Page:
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William Enyart

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Subject: Illinois's 12th congressional district, United States congressional delegations from Illinois, Adjutant general of Illinois, United States House of Representatives elections, 2012, United States House of Representatives elections, 2014
Collection: 1949 Births, Adjutant Generals of Illinois, Commanders of the Order of Merit of the Republic of Poland, Democratic Party Members of the United States House of Representatives, Illinois Democrats, Judge Advocate General's Corps, United States Army, Living People, Members of the United States House of Representatives from Illinois, National Guard of the United States Officers, People from Belleville, Illinois, People from Pensacola, Florida, Southern Illinois University Alumni, United States Air Force Officers, United States Army War College Alumni
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William Enyart

William Enyart
Member of the U.S. House of Representatives
from Illinois's 12th district
Assumed office
January 3, 2013
Preceded by Jerry Costello
Succeeded by Mike Bost (elect)
37th Adjutant General of Illinois
In office
September 1, 2007 – June 7, 2012[1]
Preceded by Randal Thomas
Succeeded by Dennis Celletti
Personal details
Born William Lee Enyart, Jr.[2]
(1949-09-22) September 22, 1949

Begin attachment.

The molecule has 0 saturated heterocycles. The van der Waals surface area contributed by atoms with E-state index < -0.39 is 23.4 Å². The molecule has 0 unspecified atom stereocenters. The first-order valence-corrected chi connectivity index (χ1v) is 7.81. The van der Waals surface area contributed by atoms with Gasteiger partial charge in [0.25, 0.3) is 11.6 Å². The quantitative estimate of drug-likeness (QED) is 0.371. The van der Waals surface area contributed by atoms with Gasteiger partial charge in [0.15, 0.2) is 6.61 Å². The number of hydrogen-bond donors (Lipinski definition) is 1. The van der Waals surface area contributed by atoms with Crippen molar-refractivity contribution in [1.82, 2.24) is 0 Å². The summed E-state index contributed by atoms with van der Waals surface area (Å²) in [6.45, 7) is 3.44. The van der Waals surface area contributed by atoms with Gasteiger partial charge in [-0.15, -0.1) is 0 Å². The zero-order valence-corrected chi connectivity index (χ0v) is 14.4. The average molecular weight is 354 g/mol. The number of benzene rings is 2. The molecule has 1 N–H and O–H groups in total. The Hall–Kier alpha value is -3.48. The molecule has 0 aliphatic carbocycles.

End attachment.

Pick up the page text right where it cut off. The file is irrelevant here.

Pensacola, Florida, U.S.
Political party Democratic
Spouse(s) Annette Eckert[3]
Residence Belleville, Illinois
Alma mater Southern Illinois University Edwardsville (B.A., J.D.)
U.S. Army War College (M.A.)
Occupation Lawyer
Religion United Church of Christ[4]
Website Representative William Enyart
Military service
Allegiance  United States
Service/branch United States Air Force
Illinois National Guard
Years of service 1969–2012
Rank Major General

William Lee Enyart, Jr. (born September 22, 1949) is the U.S. Representative for Illinois's 12th congressional district. Enyart is a member of the Democratic Party. He was elected on November 6, 2012 and assumed office on January 3, 2013.[5][6] Enyart is a former attorney and Adjutant General of Illinois.

Enyart ran for re-election to Congress in 2014. He faced Republican Mike Bost in the general election. Enyart was viewed as one the of the most vulnerable freshman Democrats.[7][8] Enyart lost to Bost on November 4, 2014.


  • Education 1
  • Military career 2
  • United States House of Representatives 3
    • Elections 3.1
    • Committee assignments 3.2
  • Political positions 4
    • Immigration 4.1
    • Health care 4.2
    • Taxes 4.3
    • Women's issues 4.4
    • Privacy issues 4.5
    • Veterans' issues 4.6
    • National security 4.7
    • Federal budget 4.8
  • Personal 5
  • References 6
  • External links 7


Enyart earned his Bachelor of Arts in journalism and political science in 1974 from Southern Illinois University Edwardsville and his Juris Doctorate from Southern Illinois University School of Law in 1979. In 2000, Enyart graduated from the United States Army War College with a Master of Science in Strategic Studies.[9] In 2012, Enyart was awarded an honorary degree from Lindenwood University in Belleville, Illinois.[10]

Military career